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1999 Winners

Jerry Ball
Burnell Lippy
Cherie Hunter Day
June Moreau

The Heron's Nest
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Valentine Awards 2000.
Copyright © 1999. All rights reserved by the respective authors.

First Annual Valentine Awards
Favorite Haiku of 1999


Commentary – Overview
Editor's Choice • Readers' Choice • Readers' Runners Up

Valentine Awards 2000
Readers' Choice

       summer morning
       the old dog seems to know
       the length of his leash

                         Jerry Ball     Volume I: Issue 1

In presenting a poem chosen by readers I think it appropriate (and preferable) to quote readers when possible. I do so here with the voter's permission. “I sense that there is an old dog at each end of the leash and, although they are different species, they seem to be joined in an instinctive knowledge that it's going to be a hot one and there's no point in getting all worked up first thing. If you get to be an “old dog” you usually do learn the length of your leash. I found the suggestion of mutual learning between pet and master very attractive.”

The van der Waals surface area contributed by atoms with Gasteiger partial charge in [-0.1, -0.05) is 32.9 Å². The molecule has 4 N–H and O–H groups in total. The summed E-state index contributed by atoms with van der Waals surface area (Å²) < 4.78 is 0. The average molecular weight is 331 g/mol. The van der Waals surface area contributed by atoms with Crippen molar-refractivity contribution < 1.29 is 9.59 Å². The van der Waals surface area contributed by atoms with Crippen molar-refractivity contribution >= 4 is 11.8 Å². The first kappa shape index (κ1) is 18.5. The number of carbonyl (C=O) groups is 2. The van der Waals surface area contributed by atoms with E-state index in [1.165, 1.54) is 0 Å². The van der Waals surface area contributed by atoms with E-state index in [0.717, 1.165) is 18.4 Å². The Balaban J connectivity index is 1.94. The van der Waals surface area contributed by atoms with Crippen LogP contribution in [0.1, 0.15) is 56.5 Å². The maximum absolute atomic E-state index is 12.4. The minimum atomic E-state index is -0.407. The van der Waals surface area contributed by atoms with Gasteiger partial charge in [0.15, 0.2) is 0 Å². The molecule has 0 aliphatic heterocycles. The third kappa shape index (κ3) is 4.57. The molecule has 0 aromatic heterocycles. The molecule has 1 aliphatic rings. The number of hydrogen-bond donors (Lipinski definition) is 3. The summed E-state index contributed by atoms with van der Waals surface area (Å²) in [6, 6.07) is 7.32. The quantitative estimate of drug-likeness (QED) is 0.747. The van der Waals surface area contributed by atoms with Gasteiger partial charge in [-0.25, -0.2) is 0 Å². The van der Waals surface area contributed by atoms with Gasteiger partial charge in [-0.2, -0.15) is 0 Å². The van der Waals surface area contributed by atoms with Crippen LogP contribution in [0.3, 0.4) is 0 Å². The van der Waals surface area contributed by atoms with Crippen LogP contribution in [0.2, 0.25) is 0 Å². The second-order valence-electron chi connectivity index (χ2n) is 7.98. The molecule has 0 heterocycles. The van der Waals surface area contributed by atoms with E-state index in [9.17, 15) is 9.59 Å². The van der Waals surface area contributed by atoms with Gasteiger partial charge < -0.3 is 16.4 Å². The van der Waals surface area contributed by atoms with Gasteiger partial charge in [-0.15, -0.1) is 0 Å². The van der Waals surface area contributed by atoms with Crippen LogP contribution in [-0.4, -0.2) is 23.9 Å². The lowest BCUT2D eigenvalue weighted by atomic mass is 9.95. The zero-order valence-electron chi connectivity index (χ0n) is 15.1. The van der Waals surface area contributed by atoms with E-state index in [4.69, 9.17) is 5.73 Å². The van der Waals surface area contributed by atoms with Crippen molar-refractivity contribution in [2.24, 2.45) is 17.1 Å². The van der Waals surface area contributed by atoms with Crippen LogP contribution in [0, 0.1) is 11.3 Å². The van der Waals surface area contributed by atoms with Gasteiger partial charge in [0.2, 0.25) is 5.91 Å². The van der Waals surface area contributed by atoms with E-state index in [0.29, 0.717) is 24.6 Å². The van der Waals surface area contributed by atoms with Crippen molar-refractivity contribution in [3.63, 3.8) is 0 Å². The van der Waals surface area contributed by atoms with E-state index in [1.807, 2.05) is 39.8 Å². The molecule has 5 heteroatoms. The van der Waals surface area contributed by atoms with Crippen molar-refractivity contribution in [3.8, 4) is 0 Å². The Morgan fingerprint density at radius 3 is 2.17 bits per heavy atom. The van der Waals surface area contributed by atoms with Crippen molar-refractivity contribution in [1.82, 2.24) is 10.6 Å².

In addition to the well chosen words of this poet, I'd like to add that Jerry Ball's haiku is simple, informal and down-to-earth. No complicated terms; simply what is. This is not a poem about resignation, it's one of willing acceptance. I think both master and dog are “old souls.” Each loves life and wants to get outside into the vastness of it, but their enthusiasm has evolved over the years into a shared state of grace. The leash is a pivotal image. We are all on a leash of one kind or another. How we handle this fact is what determines our character, how freely we live within our bodily constraints.

This haiku begins with an acknowledgment of the day's potential (“summer morning”), a sense of promise. The rhythm of alliteration in the final line (“the length of his leash”) moderates this potential, and suggests having come to grips with present conditions. What a wonderfully balanced haiku this is. Jerry Ball well deserves our applause.

  Christopher Herold
February, 2000

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